During the Mysore Kheddas, wild pachyderms were driven into the Kabini and forcefully domesticated, writes LAKSHMI SHARATH

As the evening sun lights the backwaters of the River Kabini, we see a lone tusker in the fading light, working hard on the bamboo and attacking it with his trunk.

As the shutterbugs click away, the tusker seems to mind the intrusion and rushes into the forest with a loud trumpet. “You must come here in summer,” the boatman's sales pitch interrupts our reverie, “the river beds are full of elephants swimming across.”

Kabini tales

Later in the evening, as the wood cracked and the smoke curled up andconversations lingered overconservation, I asked our naturalist Vikram Nanjappa to tell me more about the Kabini of yesteryears (Surrounded by the pristine forests of the Kakanakote range, Kabini has its own heritage tag, as it was once the hunting ground of the Mysore Maharaja.)

And, that is when I heard about the khedda operation, a spectacle that has been in vogue since the Wodeyar dynasty's reign began in the 19{+t}{+h} Century.

“Khedda is a process where elephants were captured and trained for war or domestic use,” explains Vikram, adding the Mysore Khedda was largely borrowed from practices followed in East and North India.

“Drummers and beaters would drive an entire herd of wild elephants into a wooded enclosure where domesticated elephants called Kumkis were used to calm them,” adds Vikram.

The trapped, wounded elephants were then lassoed and tied to a tree and sometimes even starved until they became weak enough to be trained.

This system was prevalent in ancient times — Greek traveller Megasthenes mentions this in his records of Chandragupta Maurya's period.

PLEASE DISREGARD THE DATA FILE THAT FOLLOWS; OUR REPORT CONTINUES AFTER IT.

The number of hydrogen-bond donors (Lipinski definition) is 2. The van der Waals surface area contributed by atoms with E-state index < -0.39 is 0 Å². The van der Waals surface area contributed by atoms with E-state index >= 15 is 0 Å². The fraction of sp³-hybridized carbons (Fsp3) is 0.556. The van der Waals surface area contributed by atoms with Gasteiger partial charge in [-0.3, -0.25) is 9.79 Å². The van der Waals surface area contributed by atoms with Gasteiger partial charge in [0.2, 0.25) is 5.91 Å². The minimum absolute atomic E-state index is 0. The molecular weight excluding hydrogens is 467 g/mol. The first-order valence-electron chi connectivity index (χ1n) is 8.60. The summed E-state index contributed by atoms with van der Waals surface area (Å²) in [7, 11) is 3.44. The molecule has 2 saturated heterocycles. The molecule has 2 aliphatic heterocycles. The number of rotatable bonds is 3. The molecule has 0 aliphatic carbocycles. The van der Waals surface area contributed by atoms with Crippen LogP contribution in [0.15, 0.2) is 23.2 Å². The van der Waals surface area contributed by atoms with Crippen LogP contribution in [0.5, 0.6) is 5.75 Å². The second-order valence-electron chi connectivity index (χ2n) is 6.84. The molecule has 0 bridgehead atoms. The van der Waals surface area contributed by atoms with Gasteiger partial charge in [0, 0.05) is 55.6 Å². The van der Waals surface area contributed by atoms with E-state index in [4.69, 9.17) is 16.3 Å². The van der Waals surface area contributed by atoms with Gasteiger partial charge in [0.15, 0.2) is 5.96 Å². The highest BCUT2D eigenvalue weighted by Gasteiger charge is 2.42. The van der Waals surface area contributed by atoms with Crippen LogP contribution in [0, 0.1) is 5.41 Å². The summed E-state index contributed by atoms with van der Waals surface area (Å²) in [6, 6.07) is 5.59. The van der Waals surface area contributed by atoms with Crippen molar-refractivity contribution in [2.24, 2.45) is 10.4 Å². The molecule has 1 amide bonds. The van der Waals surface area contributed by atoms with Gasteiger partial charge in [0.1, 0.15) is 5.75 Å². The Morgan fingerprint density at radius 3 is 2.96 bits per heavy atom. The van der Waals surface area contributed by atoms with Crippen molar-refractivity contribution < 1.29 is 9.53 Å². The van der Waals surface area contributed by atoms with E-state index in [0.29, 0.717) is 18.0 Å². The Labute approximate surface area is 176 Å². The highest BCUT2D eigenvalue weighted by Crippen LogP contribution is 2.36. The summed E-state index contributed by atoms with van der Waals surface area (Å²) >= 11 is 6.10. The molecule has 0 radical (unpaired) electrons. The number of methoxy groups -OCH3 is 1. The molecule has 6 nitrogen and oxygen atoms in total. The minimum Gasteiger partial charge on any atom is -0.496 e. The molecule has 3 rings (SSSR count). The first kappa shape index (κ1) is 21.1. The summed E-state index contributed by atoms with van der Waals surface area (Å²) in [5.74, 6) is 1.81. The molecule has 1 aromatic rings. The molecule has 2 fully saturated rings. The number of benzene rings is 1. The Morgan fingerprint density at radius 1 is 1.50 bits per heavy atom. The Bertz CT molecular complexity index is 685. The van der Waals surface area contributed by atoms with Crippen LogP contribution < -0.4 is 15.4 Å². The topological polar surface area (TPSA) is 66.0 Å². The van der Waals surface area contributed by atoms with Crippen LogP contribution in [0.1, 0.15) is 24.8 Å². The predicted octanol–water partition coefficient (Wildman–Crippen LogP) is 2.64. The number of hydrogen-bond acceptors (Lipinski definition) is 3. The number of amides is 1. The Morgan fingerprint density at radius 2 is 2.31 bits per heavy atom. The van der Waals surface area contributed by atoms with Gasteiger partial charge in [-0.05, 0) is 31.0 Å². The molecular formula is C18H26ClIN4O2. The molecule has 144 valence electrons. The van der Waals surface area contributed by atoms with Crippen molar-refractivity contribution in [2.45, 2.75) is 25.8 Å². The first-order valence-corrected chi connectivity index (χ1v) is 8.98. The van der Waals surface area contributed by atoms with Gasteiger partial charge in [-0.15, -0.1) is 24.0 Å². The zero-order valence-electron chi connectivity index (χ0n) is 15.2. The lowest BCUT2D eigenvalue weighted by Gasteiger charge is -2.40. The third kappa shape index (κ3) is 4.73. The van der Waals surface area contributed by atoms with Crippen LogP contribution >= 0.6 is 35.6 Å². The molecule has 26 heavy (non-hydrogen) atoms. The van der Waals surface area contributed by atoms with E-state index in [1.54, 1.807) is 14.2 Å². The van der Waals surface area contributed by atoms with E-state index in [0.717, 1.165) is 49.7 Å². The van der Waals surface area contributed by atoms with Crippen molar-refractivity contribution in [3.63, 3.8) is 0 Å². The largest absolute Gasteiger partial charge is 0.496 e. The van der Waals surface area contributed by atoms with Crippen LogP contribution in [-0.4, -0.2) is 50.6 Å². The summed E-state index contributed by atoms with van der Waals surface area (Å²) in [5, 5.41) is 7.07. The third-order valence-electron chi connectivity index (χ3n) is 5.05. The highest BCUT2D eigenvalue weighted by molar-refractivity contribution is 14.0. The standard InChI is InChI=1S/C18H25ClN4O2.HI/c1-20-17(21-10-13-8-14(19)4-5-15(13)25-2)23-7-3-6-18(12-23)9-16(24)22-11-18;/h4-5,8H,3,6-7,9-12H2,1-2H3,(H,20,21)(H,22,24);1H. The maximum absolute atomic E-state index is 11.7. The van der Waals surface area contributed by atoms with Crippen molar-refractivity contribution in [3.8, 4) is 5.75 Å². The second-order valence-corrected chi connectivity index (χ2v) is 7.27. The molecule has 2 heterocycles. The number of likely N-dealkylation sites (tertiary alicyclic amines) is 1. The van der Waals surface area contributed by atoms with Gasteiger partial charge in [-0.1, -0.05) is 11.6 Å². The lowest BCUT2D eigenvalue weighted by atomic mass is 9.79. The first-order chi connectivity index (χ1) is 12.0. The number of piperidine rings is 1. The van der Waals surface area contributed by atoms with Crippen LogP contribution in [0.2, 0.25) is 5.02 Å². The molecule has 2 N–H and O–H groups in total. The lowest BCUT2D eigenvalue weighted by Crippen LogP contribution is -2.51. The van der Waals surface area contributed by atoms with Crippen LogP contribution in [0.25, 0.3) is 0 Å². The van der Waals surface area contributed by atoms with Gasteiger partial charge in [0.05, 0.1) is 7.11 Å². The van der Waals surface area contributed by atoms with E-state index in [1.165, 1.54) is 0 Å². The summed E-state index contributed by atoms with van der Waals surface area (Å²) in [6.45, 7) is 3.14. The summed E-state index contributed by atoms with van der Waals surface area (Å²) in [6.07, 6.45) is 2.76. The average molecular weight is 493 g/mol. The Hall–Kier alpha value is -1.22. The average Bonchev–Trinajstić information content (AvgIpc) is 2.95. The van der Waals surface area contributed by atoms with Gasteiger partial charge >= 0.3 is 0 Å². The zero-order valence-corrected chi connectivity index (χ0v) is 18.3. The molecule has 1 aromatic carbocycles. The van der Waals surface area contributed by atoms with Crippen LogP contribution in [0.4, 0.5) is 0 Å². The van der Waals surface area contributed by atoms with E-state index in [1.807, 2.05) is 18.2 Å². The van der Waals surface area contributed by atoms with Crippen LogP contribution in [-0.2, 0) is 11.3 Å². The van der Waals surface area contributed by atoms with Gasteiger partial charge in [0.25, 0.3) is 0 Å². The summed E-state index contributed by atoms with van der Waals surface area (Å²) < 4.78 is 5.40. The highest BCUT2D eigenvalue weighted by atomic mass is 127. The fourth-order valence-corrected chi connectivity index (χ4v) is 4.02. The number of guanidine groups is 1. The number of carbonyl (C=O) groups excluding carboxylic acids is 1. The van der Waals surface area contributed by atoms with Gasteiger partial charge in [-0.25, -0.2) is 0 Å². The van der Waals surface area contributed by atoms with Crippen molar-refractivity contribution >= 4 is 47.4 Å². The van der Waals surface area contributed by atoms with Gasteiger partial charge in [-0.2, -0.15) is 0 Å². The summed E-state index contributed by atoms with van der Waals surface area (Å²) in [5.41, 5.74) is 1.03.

He writes about how female elephants were used as decoys to lure male elephants to enclosures or to deep trenches.

The Mysore Khedda, however, enjoyed royal patronage, and had as added attraction, the river too. “About 36 kheddas were conducted in the Kakanakote forest, and the river drive was started by a Britisher, GP Sanderson, in the honour of the visit of the Duke of Russia in the 19{+t}{+h} Century,” says Vikram.

The kheddas here, which were visual spectacles, lasted for a century, till the 1970s.

“I had tears in my eyes,” recalls Kamakshi Anandakrishna, wife of the former Additional Chief Secretary of the Karnataka Government, who saw the last khedda.

“The drummers drove all the wild elephants into the water as the domesticated elephants surround them. They were then driven into an enclosure and were caught by ropes … some used to fall into the pits and we could hear their cries; it was so sad...”

Today, the site of the kheddas is submerged underwater after the construction of the Kabini dam, and the elephants enjoy a free ride from the Nagarhole forest towards the Bandipur stretch.

Their only intrusion? Shutterbugs like us who don't let them be.